Angel Cordero's Last Ride by Paul Volponi

Angel Cordero Jr. winning the Champagne Stakes at Belmont Oct. 19, 1985
Photo by: Blood-Horse Photo Library

by Paul Volponi 

On January 12, 1992, a chilly wind blew off the waters of Jamaica Bay, standing the flags on edge at nearby Aqueduct Racetrack.

Jockey Angel Cordero Jr. confidently strode into the paddock where 11 Thoroughbreds were being saddled. Cordero’s confidence was a reflection of his amazing ability as a rider, an ability that had won the Puerto Rican native more than 7,000 races and carried him to victory in three Kentucky Derbys. This race, however, was no Kentucky Derby. It was a bottom-level contest for maiden claimers.

Cordero, 49, at the time and a grandfather of two, flashed his famed smile for the fans gathered at the railing. The other riders in the race, most of whom were young enough to be his grown sons, respected Cordero immensely, not only for his accomplishments, but for his intensely competitive nature.

Angel Cordero - Photo courtesy of NYRA

Angel approached his mount, Gray Tailwind, and was given a leg-up into the saddle. Then Cordero momentarily mashed his whip between his teeth while he used both hands to check the bridle and reins. He shifted his weight, first right, then left, checking that the saddle was secure. It was a ritual Cordero had practiced thousands of times during his more than 30 years as a jockey.

Despite his cautions, Cordero had, by his own count, been in 23 spills, breaking nearly every bone in his body at least once. Yet the fear of injury was something Cordero never let creep into his mind. For once a champion jockey’s concern for his safety outweighs his will to win, he is all but finished in the sport.

Angel Cordero on Broad Brush during the 1987 Santa Anita Handicap
Photo by Blood-Horse Photo Library

On the racetrack, Cordero warmed up Grey Tailwind. Not far away, jockey John Velazquez, 20, was warming up his mount, Deal Rowdy.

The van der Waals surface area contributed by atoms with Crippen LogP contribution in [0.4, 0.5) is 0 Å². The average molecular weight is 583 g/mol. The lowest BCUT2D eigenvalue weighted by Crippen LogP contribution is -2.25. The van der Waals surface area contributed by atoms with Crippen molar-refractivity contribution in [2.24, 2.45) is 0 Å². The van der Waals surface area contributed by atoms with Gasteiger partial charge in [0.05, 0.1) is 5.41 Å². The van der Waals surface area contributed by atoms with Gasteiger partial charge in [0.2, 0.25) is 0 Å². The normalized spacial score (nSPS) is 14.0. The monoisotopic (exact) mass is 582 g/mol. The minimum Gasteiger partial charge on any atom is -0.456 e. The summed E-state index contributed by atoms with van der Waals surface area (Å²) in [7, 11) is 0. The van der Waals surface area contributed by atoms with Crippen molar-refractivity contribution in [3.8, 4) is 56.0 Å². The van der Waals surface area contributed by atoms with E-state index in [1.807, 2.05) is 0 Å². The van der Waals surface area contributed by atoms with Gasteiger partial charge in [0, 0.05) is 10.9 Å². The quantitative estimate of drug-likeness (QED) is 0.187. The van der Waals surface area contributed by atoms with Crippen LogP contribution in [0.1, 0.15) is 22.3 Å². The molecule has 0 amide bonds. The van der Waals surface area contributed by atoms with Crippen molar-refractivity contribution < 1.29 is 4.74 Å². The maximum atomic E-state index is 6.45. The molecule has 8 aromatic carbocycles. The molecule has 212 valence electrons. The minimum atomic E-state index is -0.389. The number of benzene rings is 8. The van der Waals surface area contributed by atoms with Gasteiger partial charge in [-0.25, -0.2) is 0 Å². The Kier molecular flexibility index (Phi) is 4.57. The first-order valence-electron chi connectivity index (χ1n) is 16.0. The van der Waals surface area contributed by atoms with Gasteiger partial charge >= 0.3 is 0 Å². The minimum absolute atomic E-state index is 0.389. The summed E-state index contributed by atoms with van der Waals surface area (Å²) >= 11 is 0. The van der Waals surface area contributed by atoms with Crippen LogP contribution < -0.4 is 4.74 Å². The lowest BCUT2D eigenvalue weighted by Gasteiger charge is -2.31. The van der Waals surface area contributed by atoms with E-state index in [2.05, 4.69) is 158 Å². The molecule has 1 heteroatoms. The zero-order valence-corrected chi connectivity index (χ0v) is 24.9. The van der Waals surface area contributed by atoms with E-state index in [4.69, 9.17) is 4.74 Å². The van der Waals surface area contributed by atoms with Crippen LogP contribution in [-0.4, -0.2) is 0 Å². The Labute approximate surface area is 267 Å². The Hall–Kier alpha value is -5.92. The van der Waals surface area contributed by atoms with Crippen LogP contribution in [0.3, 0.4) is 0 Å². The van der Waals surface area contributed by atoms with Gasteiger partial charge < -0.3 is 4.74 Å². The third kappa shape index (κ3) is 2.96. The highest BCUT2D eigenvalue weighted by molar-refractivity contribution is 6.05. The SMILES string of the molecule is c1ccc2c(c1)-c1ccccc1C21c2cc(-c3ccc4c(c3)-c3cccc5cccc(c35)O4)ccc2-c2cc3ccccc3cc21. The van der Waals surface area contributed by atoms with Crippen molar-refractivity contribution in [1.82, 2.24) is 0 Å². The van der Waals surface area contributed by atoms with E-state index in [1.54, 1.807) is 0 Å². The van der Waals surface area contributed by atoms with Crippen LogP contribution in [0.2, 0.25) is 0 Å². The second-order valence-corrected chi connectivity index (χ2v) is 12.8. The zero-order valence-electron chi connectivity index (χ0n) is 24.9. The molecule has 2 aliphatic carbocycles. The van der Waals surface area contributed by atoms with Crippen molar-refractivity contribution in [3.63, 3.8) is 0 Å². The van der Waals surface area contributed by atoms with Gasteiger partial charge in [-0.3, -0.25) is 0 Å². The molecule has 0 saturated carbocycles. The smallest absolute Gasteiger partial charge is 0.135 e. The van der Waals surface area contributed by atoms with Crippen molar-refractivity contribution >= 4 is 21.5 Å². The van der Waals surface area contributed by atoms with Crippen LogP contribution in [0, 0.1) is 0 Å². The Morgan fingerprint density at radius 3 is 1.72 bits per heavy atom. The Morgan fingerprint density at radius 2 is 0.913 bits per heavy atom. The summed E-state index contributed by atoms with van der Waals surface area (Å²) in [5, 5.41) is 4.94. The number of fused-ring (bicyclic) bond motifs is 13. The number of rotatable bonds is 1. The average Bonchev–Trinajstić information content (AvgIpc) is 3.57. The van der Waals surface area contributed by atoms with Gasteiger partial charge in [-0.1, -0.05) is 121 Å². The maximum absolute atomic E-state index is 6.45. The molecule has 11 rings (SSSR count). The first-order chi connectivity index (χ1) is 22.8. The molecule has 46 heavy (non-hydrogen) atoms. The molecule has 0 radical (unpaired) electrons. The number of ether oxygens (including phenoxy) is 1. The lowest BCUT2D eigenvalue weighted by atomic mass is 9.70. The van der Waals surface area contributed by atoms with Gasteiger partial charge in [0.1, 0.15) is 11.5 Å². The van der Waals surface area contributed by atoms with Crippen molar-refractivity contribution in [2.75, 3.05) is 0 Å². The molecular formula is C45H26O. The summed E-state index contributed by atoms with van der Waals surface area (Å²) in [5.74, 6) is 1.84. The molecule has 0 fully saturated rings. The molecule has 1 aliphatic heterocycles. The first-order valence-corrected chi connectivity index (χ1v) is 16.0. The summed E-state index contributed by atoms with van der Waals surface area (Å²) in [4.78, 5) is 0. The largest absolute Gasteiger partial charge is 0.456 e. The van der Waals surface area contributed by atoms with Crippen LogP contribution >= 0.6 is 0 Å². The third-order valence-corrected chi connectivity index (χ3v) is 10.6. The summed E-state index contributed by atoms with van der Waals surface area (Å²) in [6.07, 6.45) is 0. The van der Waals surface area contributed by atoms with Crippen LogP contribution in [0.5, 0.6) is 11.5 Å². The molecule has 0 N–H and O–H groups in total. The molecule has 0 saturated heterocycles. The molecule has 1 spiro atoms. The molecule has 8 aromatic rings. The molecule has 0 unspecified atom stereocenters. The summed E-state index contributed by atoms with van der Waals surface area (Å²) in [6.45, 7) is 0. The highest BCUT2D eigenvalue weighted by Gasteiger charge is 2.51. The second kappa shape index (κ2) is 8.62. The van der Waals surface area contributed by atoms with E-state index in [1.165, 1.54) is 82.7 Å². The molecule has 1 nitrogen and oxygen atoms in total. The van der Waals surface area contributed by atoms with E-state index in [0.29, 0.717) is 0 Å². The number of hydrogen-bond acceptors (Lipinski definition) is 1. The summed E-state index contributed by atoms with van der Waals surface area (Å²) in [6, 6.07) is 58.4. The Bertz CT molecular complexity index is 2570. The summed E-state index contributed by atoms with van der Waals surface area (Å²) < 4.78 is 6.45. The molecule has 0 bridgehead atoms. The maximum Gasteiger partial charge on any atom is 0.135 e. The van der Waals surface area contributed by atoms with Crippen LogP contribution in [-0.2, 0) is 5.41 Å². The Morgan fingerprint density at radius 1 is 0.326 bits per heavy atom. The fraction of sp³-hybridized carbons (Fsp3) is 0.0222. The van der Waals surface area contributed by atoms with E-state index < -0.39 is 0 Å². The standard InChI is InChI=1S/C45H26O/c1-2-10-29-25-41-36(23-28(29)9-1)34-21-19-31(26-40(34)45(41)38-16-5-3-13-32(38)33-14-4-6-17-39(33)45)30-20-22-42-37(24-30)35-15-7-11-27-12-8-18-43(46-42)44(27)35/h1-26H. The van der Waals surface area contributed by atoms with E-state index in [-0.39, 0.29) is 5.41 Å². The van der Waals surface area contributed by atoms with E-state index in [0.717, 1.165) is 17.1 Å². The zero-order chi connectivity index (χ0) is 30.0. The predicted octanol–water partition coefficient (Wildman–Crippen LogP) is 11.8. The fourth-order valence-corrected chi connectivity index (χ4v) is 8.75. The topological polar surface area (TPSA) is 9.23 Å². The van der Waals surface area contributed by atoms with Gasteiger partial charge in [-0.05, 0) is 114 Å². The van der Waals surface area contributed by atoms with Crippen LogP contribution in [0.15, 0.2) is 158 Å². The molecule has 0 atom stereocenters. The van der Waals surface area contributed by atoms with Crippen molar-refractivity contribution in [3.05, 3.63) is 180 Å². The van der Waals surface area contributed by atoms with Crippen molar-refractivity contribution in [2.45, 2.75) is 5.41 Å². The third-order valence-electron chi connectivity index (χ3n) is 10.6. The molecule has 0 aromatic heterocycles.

Velazquez had, like Cordero, come to New York from Puerto Rico. He had graduated jockey school nearly two years before. Cordero had seen a tape of the youngster ride and encouraged him to come to the U.S. Velazquez, who spoke little English at first, was invited to live with Cordero and his family. Angel then adopted John as his protégée and began teaching him everything he knew about riding.

Why would Cordero share so much with Velazquez in this highly competitive sport? Cordero was repaying the kindness another Puerto Rican rider, Eddie Belmonte, had shown him when he first came to this country and was struggling to find success.

John Velazquez (right) is congratulated by Angel Cordero Jr, after moving into the No. 2 spot among the all-time leading jockeys at Saratoga Race Course. Photo by Coglianese Photos

At the starting gate, Cordero entered stall #2 on Grey Tailwind, and Velazquez entered #4 atop Rowdy Deal for the six-furlong sprint.

Then, the starting gate doors sprung open and the field furiously flew into stride.

A horse named Sytanic shot to the lead. Down along the inside rail, Velazquez pushed his horse to keep up. His arms were pumping hard, but Deal Rowdy was already beginning to tire. Cordero had Grey Tailwind racing along the inside rail behind Velazquez, only Cordero was sitting relaxed in the saddle, still waiting to make his move.

As the field leaned into the far turn, Cordero loosened his grip on the reins, giving Grey Tailwind his cue to accelerate. The Thoroughbred lengthened his stride and was gaining quickly.

Angel Cordero - Photo by Lydia Williams/Laurel Park

The rest was a blur to both Cordero and Velazquez.

Deal Rowdy’s left leg suddenly snapped.

Velazquez and his horse went crashing to the cold, hard ground.

It happened so fast, Cordero had nowhere to go. Grey Tailwind tripped over the fallen horse, and Cordero was launched head-over-heels.

Cordero slammed into one of the metal poles holding up the inside rail, and his battered body lay wrapped around it.

Two other riders and their horses also fell.

Cordero and Velazquez were rushed to the hospital. Both were unconscious.

Deal Rowdy’s injury could not be treated. Within minutes, the Thoroughbred was humanely destroyed by the track veterinarian.

Velazquez awoke in the same hospital room as Cordero, his friend and mentor.

At first, the young jockey thought he was dreaming. Sadly, it was all too real. Velazquez was lucky. He suffered only bumps and bruises. Cordero, however, was hurt much worse.

Cordero’s right elbow and four of his ribs were broken. But the champion jockey had also suffered massive internal injuries.

That night, Cordero told his wife, Marjorie, a former jockey who then trained racehorses, to let the doctors know that he could feel he was bleeding internally.